charcoal grill toronto

How the pandemic squashed a Toronto restaurant owner's dream before it officially began

Partners in a Toronto restaurant were forced to abandon their plans when the pandemic hit and now they're struggling to stay afloat long enough to keep their dream alive. 

Before April, co-owners Asim Fayaz and Zubair Dar, were in the midst of purchasing and designing a restaurant in Kensington Market.  

As immigrants from Pakistan and Kashmir, Fayaz and Dar planned to create a restaurant that could introduce Canadians to the culture and food of their homelands.  

"I was really excited. We had six different consultants helping us put our place together. But I guess [I was] a little too excited," said Dar. 

A month into the lockdown it became apparent that there was no other choice than to abandon their ambitions. On top of that, the lack of cash flow also meant they also had to permanently close their takeout kiosk.  

"I went into a bout of depression. I struggled a lot thinking about the amount of hard work I put in," said Dar.

Dar started The Charcoal Grill in 2017 and poured his heart and soul into his work to build up the business. Fayaz joined the team in 2020.

"We closed [the kiosk] feeling disappointed but [also] like this was temporary. But [as the lockdown dragged on] it became more and more grey," he told blogTO, equating the experience to the grief of losing a loved one. 

"[But] even in all of this I'm an optimist. You find a silver lining and then you start chasing that silver lining," explained Fayaz. 

That silver lining at the moment is their online orders and building up a new business. Right now they're selling Pakistani and Kashmiri prepared meals and DIY meal kits out of a rental kitchen once a week on Tuesdays.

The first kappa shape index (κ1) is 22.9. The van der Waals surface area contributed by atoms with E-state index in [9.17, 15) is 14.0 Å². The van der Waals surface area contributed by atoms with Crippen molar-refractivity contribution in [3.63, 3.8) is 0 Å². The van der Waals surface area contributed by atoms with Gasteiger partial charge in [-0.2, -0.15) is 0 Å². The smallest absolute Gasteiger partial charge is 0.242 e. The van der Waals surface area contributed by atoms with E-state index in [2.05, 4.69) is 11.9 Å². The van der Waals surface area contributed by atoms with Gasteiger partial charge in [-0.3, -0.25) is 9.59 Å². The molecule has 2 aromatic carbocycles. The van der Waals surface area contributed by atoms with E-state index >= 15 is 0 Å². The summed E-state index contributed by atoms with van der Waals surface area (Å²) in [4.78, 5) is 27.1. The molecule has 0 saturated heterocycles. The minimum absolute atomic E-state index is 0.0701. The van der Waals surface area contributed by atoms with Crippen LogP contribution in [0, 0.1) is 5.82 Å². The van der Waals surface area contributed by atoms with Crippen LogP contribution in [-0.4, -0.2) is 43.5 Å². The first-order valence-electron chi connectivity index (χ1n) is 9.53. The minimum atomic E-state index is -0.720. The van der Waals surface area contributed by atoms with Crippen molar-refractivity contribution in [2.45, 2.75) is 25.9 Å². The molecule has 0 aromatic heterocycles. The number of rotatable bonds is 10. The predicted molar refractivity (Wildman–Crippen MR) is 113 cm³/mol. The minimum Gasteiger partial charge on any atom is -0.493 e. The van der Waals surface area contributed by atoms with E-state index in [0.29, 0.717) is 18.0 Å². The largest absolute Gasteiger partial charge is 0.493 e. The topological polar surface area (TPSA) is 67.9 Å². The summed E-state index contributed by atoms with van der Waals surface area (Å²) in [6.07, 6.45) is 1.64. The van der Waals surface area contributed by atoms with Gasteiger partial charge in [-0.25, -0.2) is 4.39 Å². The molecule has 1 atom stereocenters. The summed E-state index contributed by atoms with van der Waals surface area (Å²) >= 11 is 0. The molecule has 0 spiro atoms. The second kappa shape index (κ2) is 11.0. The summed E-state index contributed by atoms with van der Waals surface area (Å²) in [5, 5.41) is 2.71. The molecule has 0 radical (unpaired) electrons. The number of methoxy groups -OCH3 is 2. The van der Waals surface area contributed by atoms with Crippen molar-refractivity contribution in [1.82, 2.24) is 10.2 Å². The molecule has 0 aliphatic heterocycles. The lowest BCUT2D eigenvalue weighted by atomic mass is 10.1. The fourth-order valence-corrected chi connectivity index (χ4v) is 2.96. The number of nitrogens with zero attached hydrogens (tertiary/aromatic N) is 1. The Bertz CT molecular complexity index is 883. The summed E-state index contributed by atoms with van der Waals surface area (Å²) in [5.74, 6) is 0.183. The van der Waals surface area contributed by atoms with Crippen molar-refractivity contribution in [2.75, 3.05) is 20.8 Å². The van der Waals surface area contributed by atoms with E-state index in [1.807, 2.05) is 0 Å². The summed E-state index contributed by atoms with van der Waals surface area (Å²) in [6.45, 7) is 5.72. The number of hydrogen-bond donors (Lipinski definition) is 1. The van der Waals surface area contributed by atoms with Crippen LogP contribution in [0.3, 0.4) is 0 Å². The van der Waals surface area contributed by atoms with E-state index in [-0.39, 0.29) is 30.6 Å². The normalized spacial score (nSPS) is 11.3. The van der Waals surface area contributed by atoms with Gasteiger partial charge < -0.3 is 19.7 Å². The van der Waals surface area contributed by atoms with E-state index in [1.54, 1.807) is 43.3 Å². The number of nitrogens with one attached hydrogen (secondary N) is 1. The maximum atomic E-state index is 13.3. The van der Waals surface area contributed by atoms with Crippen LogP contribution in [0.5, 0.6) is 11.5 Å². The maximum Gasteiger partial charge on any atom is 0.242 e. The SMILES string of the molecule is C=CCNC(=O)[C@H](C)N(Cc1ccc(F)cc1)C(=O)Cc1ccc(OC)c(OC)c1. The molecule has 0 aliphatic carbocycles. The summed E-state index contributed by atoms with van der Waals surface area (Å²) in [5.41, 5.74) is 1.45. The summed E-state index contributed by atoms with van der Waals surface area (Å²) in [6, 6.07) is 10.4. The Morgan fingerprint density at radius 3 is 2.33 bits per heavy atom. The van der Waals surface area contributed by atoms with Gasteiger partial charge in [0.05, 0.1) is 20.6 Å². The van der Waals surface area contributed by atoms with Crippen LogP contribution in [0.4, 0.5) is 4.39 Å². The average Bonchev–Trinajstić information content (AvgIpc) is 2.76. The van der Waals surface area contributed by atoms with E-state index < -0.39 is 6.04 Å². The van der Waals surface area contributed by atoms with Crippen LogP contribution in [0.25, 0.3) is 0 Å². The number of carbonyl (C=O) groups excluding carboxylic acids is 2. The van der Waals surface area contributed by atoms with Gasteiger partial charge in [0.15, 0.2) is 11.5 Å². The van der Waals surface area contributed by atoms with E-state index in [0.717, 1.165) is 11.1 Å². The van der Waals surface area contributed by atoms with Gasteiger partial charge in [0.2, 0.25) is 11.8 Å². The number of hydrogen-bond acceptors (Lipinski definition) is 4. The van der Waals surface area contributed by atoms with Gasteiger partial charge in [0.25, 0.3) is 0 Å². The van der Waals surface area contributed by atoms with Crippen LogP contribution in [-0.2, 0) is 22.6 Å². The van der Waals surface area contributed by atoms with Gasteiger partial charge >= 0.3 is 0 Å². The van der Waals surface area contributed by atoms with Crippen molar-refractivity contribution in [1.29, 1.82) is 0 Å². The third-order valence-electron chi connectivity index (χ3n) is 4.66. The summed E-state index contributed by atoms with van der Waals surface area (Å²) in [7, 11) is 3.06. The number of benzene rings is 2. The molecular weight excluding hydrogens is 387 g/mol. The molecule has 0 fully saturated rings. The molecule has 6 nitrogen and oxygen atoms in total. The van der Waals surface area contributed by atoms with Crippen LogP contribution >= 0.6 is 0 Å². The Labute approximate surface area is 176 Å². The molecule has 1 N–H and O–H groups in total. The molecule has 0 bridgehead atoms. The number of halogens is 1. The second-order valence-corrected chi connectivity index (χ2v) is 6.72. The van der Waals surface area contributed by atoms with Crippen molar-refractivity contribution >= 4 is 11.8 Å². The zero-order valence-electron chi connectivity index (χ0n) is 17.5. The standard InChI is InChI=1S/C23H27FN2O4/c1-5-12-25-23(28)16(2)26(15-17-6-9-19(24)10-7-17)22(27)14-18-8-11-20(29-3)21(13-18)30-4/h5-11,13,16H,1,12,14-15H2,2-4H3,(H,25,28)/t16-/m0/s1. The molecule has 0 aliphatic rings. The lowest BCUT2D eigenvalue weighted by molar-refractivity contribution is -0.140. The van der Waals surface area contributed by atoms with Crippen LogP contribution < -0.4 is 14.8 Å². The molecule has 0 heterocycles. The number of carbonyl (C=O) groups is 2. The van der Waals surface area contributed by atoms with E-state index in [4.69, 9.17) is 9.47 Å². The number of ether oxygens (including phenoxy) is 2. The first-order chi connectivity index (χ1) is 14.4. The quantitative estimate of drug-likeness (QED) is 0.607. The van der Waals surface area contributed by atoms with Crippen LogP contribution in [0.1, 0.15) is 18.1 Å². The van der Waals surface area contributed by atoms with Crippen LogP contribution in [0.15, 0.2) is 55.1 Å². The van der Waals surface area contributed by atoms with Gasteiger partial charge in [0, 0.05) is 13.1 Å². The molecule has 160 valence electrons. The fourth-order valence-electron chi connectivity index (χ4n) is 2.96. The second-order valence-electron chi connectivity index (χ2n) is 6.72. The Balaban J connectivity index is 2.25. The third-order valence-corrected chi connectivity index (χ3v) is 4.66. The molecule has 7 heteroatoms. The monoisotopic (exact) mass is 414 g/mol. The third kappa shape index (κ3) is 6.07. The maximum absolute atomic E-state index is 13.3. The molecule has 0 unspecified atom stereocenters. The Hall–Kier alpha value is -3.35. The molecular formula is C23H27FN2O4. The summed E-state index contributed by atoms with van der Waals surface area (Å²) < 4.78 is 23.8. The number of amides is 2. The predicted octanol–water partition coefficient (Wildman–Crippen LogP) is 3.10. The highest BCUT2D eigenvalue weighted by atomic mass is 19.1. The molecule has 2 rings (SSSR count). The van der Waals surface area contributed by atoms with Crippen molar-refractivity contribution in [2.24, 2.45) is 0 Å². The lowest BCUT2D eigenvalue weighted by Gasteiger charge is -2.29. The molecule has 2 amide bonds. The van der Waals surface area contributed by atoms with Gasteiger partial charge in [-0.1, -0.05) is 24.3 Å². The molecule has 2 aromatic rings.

"It's so hard coming up with a new model of engaging people but we're trying to find what our place is in this new normal," said Fayaz, who is drawing on his previous experience in the tech industry to help navigate this novel environment.  

"[Online orders] has somehow become a stepping stone that can maybe lead into a new direction in business, but we're not ready to give up on the sit down restaurant."  

Both Fayaz and Dar are adamant that one day they will open a proper dine-in restaurant where customers can experience Kashmiri and Pakistani cuisine. 

"Kashmir has a very unique cuisine and it has a place in Toronto. To me it would be sad if Toronto doesn't experience Kashmiri food. If I can help that happen I'll feel successful in contributing to the multicultural landscape and feel like I've done a service to my people and giving it a new home," said Dar. 

"What drives us is the delight of someone new coming to the place, having an incredible time and they tell their friends about it. It makes them happy and it makes [us] happy," said Fayaz. 

Until then they hold onto their dream tightly and are trying to make the best of a difficult situation. 


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